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Reference-Dependency of Happiness Ratings

Elsy Verhofstadt, Brent Bleys and Luc Van Ootegem

Journal of Happiness Studies, 2015, vol. 16, issue 6, 1437-1454

Abstract: A traditional happiness question does not provide a frame of reference as to how respondents should rate their current level of happiness. Respondents can consider different things when answering the question—for instance, how well their expectations are being met, how they are doing compared to the past or compared to their peers. In this paper, the impact of the frame of reference in happiness questions is explored using a subjective well-being survey conducted in Flanders in 2011. The survey includes three happiness questions that are used to explore both the quantitative and the qualitative differences between the different happiness measures. The first question is a traditional happiness question that uses fixed anchors (0 for “extremely unhappy” and 10 for “extremely happy”). The other two questions use a self-anchoring scale—either the scale ends (SASE) are defined by the respondents as their worst and best moments in life [inspired by Bernheim’s ACSA (Bioethics 13(3/4):272–287, 1999 )] or the scale center (SASC) is defined as the happiness rating of the average world citizen. We find quantitative differences between the happiness measures, as the reported happiness using a self-anchoring scale center—the average world citizen—leads to a lower reported level of happiness. We also find qualitative differences between the three happiness measures. First, the traditional happiness measure is influenced more by personality traits than the two measures with a self-anchoring scale. Second, as the SASE measure uses an internal frame of reference—the best and worst moments in life—it is determined more by variables related to the life experiences of respondents (e.g. having a relation). The SASC measure is better predicted by materialistic variables (e.g. income) and living conditions (e.g. being able to act according to one’s personal vision on life) as respondents are comparing their life situation to the one of the average world citizen. In summary, our preliminary results show that it is meaningful to elicit happiness ratings using more complex procedures such as self-anchoring. Further research is needed to explore the impact of references in happiness questions—e.g. by using an experimental survey design. Copyright Springer Science+Business Media Dordrecht 2015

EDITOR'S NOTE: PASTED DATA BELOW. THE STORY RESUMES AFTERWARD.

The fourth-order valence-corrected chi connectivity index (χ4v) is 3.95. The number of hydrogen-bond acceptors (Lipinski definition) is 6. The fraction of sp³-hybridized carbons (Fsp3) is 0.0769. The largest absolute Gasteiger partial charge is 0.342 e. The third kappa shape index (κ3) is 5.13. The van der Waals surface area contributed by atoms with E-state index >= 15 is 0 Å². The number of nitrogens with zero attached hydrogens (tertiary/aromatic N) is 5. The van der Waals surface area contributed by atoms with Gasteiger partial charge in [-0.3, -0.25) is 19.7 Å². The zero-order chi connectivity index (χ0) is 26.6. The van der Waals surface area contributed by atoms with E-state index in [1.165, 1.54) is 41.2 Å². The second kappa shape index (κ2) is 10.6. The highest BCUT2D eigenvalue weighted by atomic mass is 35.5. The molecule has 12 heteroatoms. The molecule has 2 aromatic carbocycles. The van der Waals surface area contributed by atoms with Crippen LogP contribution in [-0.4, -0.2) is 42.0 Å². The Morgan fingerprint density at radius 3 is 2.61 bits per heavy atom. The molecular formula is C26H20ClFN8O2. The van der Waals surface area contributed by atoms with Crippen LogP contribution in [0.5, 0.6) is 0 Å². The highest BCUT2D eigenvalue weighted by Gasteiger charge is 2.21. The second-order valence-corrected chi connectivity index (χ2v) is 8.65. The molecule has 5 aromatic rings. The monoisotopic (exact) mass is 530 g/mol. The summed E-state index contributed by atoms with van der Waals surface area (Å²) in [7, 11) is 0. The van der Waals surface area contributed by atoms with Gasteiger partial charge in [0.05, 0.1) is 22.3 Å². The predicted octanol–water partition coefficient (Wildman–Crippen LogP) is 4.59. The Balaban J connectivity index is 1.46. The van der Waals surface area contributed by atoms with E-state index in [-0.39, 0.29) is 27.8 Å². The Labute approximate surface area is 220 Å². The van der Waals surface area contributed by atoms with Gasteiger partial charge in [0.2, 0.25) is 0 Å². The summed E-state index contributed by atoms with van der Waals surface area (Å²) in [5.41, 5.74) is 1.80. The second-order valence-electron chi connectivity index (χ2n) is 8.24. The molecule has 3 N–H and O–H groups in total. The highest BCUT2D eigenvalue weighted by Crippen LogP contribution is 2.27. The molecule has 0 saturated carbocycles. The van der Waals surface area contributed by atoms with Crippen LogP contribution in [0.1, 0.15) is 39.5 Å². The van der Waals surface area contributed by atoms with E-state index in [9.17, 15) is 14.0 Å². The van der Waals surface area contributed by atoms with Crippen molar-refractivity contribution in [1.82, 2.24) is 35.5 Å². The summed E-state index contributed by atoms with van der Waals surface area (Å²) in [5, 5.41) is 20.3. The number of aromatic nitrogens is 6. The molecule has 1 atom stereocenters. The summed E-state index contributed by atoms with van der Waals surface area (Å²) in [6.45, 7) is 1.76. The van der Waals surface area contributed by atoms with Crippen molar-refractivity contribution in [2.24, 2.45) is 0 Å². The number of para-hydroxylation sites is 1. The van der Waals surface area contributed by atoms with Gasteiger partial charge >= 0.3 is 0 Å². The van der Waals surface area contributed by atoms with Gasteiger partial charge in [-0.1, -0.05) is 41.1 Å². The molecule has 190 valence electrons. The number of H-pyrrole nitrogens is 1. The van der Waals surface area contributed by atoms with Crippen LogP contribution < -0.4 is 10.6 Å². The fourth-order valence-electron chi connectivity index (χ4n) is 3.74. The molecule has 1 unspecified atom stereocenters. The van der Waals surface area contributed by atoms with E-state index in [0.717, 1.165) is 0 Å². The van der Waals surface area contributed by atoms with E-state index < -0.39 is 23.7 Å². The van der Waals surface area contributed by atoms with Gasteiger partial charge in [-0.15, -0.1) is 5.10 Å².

Keywords: Happiness; Reference-dependency; Self-anchoring (search for similar items in EconPapers)
Date: 2015
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Citations: View citations in EconPapers (2)

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DOI: 10.1007/s10902-014-9567-7

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